The Employee as an Independent Consultant

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This post was updated from its original version, published on 8 July 2011.

I've been employed by the same multinational corporation for the past 27 years. About 15 years ago, I decided that I didn't like feeling like an employee, and decided to adopt the mindset of an independent consultant. Strictly speaking, I was and am still an employee. What changed was my mindset.

I decided to think and behave like an independent consultant while continuing to be an employee of the same corporation.

It's a nice arrangement. I treat my employer as if they were a client, my main client. With a couple of notable exceptions, they've given me steady work.

Since I see myself as an independent project management consultant (even though I am really an employee), I have to think about marketing. If I don't keep the pipeline full, business could dry up. I make sure people know who I am, what my capabilities are and that I stand ready to help them.

I do a lot of business development. I help people "on my own time" so they'll know what I can do for them should they have a need.

I get to know who the decision makers are, who holds the budgets and who has influence.

I keep myself sharp. Sometimes, my client/employer pays for my training and pays me when I take training. Sometimes they cover any travel expenses to take the training. Or, I may take training on my own time and expense to increase skills and my value proposition as an independent consultant.

I interact with others in my profession apart from my client/employer. I belong to a professional organization (PMI) and volunteer with them as a speaker and writer.

When I begin a new project, I approach it as a consultant, looking not only at how I can satisfy the immediate need, but also looking at the potential for follow-on work.

When people I deal with are unpleasant or difficult to work with, I remind myself that they are my client, and will be paying me for my work. It helps keep things in perspective.

I do the occasional "side job" for other clients, but only to the extent that it doesn't result in a conflict of interest.

I don't think I would have the courage to make the career switch to truly be "independent." At least not yet.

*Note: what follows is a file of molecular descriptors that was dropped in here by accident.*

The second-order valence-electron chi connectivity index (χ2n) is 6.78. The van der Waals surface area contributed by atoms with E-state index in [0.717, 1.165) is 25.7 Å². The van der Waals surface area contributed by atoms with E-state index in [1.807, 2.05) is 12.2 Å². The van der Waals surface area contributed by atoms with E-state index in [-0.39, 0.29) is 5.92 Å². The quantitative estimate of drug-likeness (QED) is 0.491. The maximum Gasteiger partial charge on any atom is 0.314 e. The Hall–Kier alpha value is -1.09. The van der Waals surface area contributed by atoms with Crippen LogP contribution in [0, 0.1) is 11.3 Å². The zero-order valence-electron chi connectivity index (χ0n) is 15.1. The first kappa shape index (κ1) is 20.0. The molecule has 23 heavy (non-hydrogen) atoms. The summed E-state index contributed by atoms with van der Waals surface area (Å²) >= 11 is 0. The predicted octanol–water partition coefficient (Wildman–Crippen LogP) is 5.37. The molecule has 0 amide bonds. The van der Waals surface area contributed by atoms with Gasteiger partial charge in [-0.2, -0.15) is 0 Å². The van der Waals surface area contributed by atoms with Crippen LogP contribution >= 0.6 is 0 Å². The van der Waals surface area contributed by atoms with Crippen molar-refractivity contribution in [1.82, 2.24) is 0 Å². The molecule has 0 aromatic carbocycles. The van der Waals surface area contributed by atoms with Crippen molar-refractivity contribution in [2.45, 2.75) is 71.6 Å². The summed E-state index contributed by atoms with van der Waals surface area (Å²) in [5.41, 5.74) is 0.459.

I have the utmost respect for those who really are independent. I understand that I don't face the same risks they do, which is why I have such respect for them. I've learned a lot from them and hope to learn more.

But this works for me and seems to combine the best of both worlds. I have the satisfaction of doing work for people who seek me out as a professional, and doing so at a level of risk that I find tolerable.

What do you think? Do you think working as an employee and behaving like a consultant would work for you? Why or why not?

See more posts from Jim.

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Posted by Jim De Piante on: July 08, 2011 02:46 PM | Permalink

Comments

Conrad Harrison
I remember in the early 1990's an American consultant visting Australia, suggested that employees should consider everyday as their last day. Got a lot of back flack in the news at the time. Simple phrase but not clear in meaning. His point was that, what you do today determines if you have a job tomorrow. Everyone should consider their customer/supplier relationships internal to an organisation, as well as those external. At any point in time may be either in role of customer or supplier: the role is not fixed. Also in terms of going fully independent you have to go beyond the profession. Whilst people are seeking you out on the basis of profession, then any one in the profession will do and can replace you. They have to be seeking you out: recognising your uniqueness. That added-value that only you can provide. Also acting as consultant as you say, also reduces any nasty surprises: such as more aware of where your work is coming from, and if there will be any in the future. Changing your behavior and priorities accordingly. My preference has generally been to consider every employee to be a small business operator: and what do they need to do to stay in business?

Natalya Sabga
Jim has put into words exceptionally well my reality for the past 25 months!

Short of feeling like a heretic or schizophrenic, I could not reconcile my two priorities - my employer/"client" projects and my own independent interests - until I read this article. I understand now that the two worlds - employee/consultant - can, indeed, co-exist harmoniously and without judgement.

Thank you, Jim.

Satish Seetharam
I truly agree with the statement made here on working as an Independent Consultant rather than think as an employee. Even me working for a Banking Domain Company for the last 17years understood the meaning after going through the article.

Every individual should work in the capacity of a independent consultant & should serve their clients at their utmost strengths. The role they do is not a fixed one.

Thanks, Satish.

Portia Sterns
I have been considering the idea of becoming an actual independent consultant, but much like the author I lack the nerve to assume all of the risk.

This article is encouraging in that one can have the mindset of an independent consultant and still be an employee. I agree with a subsequent article written by this same author which states that everyone has a brand.

I guess the two ideas compliment each other: being an employee with a brand is like being an independent entity selling a service to a client. I would like to keep reading to see if there is more advice on becoming an independent project consultant and whether some people are just too risk averse to make that move.

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